Histories of the Internet: Special Issue of Information and Culture

Histories of the Internet – Call for Papers

This is a call for papers for a special issue of Information & Culture: A Journal of History (Volume 50, Issue 1, February-March 2015). For the latest and most complete information on the special issue please see www.sigcis.org/InternetIssue.

Guest Editors

  • William H. Dutton, Professor of Internet Studies, Oxford Internet Institute, University of Oxford, and Professorial Fellow, Balliol College
  • Thomas Haigh, Associate Professor of Information Studies, University of Wisconsin–Milwaukee
  • Andrew L. Russell, Assistant Professor of History, College of Arts & Letters, Stevens Institute of Technology

From Antisocial to Alphasocial: Exclusionary Nerd Cultures and the Rise of the Brogrammer

Brogramming Tip #1, from Bloomberg BusinessWeek

         “Sometime in the last ten or twelve years, the stereotypical image of the Silicon Valley programmer has shifted from a socially awkward, Utili-kilt-wearing geek to something far more sinister, and fratty, and sexist,” begins the article in the Sfist. Recently, a new term for programmers in their 20s has come into the national consciousness: brogrammer. Half fratty “bro” and half programmer, as a whole the concept of the brogrammer is completely masculine. So is this latest reaction to the nerdy programmer stereotype a problem?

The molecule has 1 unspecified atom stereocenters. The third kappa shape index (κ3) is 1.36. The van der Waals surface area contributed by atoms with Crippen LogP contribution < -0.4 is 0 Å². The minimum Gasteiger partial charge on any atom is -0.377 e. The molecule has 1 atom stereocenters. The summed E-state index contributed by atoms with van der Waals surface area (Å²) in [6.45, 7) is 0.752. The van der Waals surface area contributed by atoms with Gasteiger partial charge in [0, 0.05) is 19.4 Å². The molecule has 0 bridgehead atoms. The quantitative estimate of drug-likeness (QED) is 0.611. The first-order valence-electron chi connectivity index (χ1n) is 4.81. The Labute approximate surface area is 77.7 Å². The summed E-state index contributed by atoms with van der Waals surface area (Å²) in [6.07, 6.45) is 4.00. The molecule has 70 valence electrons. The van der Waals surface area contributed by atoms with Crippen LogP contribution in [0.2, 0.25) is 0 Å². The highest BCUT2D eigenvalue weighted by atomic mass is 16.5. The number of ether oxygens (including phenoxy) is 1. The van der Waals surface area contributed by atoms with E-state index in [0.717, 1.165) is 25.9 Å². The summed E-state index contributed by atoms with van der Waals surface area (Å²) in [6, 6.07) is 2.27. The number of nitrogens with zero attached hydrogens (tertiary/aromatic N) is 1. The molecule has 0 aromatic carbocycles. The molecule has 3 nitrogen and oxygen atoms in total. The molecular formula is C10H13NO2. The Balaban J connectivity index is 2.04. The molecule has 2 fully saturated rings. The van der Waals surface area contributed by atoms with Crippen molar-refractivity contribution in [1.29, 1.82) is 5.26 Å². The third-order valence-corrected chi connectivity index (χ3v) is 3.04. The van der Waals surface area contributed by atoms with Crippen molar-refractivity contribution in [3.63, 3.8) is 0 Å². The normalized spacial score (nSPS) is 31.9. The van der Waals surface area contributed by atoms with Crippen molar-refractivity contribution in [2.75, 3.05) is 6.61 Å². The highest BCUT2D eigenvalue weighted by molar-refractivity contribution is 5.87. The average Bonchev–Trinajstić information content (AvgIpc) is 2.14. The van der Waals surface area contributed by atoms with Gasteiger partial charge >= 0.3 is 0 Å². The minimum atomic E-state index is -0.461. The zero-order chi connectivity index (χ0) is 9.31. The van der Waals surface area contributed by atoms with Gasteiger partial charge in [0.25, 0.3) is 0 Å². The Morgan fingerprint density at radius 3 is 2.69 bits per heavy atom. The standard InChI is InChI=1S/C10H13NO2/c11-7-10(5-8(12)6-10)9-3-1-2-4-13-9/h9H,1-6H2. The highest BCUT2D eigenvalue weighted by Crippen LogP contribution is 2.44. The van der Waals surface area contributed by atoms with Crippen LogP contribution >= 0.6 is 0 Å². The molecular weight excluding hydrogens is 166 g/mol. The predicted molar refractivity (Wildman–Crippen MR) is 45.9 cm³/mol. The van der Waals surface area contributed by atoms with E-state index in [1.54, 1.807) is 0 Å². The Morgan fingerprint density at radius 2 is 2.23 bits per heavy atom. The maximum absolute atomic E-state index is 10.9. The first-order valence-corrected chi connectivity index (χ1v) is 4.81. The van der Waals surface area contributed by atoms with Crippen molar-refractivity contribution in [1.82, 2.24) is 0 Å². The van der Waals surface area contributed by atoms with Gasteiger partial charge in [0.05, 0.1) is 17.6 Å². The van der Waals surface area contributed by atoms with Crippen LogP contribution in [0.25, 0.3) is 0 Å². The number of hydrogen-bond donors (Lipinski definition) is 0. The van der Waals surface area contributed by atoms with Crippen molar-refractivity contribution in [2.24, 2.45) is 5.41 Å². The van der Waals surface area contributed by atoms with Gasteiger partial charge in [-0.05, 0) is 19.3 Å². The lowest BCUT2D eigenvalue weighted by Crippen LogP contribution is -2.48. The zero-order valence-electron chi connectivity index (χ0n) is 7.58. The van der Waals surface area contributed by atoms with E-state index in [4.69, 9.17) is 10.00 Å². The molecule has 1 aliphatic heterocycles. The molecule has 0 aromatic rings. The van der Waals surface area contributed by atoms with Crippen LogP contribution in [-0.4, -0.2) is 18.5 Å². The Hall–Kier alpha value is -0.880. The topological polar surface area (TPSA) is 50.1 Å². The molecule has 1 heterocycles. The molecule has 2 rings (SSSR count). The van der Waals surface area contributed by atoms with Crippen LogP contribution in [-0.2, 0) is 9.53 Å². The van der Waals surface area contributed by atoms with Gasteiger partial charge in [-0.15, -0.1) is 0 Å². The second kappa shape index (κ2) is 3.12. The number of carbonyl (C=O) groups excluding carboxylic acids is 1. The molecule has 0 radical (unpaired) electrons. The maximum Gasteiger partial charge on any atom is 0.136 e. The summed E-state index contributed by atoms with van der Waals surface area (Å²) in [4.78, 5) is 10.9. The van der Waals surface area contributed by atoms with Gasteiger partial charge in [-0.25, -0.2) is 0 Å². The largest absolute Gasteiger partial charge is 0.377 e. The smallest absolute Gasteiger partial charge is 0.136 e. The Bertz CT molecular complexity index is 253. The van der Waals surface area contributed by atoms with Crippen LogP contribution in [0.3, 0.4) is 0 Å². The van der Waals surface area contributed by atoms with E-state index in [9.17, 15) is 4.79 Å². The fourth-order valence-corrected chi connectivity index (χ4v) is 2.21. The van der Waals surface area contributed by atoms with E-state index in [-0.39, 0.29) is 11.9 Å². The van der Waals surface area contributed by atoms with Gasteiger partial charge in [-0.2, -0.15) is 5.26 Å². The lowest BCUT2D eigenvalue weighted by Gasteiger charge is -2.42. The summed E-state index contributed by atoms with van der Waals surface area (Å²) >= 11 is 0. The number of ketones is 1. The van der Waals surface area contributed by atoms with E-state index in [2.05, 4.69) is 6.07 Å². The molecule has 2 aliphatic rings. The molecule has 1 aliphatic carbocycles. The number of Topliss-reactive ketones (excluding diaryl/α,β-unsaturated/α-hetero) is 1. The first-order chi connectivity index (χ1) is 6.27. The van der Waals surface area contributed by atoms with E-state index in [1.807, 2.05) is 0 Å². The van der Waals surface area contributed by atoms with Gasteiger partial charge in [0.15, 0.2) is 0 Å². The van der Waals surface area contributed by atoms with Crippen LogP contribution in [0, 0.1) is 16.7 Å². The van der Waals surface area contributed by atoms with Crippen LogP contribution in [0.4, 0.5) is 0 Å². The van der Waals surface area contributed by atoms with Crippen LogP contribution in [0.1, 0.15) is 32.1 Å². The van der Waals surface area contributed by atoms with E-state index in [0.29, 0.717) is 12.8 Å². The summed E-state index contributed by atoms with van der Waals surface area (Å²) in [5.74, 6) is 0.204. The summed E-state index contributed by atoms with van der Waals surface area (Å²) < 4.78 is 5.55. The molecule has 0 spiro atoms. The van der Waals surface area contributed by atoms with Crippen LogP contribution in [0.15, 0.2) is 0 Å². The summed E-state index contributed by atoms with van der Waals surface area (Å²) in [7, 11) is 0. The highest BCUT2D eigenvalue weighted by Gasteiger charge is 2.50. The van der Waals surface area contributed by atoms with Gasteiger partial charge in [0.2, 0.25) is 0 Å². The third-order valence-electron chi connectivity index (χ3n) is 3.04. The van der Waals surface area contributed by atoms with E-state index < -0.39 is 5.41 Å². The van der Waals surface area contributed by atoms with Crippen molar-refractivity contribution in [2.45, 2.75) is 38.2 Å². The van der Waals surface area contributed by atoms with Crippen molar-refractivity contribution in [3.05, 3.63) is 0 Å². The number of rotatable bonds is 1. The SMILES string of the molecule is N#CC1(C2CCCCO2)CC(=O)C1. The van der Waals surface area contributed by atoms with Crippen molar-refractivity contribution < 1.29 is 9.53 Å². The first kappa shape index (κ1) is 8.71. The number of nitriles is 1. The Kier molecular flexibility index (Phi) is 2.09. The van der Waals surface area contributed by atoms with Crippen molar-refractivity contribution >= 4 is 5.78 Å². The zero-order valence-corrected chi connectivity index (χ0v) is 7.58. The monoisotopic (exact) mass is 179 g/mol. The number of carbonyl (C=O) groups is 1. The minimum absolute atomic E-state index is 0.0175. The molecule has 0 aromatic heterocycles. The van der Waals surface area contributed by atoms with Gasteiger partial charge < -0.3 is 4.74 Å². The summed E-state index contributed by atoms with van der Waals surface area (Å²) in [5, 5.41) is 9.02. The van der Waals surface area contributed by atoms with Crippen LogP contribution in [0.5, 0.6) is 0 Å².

SIGCIS 2012 Workshop

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Information Identities:
Historical Perspectives on Technological and Social Change

SIGCIS Workshop 2012, October 7, 2012, Copenhagen, Denmark

New! Pictures from this event now available.

Computer History Museum Event Summary: "The Idea Factory" - Bell Labs and the Great Age of American Innovation-Jon Gertner

Introduction

On March 28, 2012, author Jon Gertner was interviewed at the Computer History Museum (CHM) by KQED's Dave Iverson about his new book, "The Idea Factory...," which chronicles the history of AT&T Bell Labs. Mr. Gertner told this author he had spent three solid years researching and gathering information for the book.

25 Years of IBM’s OS/2: The Strange Days and Surprising Afterlife of a Legendary Operating System

OS/2 Logo

Lots of recent coverage about the 25th anniversary of OS/2, including this from Time Techland: "Big Blue's next-generation operating system was supposed to change everything. It didn't. But it's also never quite gone away." I can still vividly remember installing and playing around with OS/2 Warp. Read more: http://techland.time.com/2012/04/02/25-years-of-ibms-os2-the-birth-death-and-afterlife-of-a-legendary-operating-system/#ixzz1r4teUZcI

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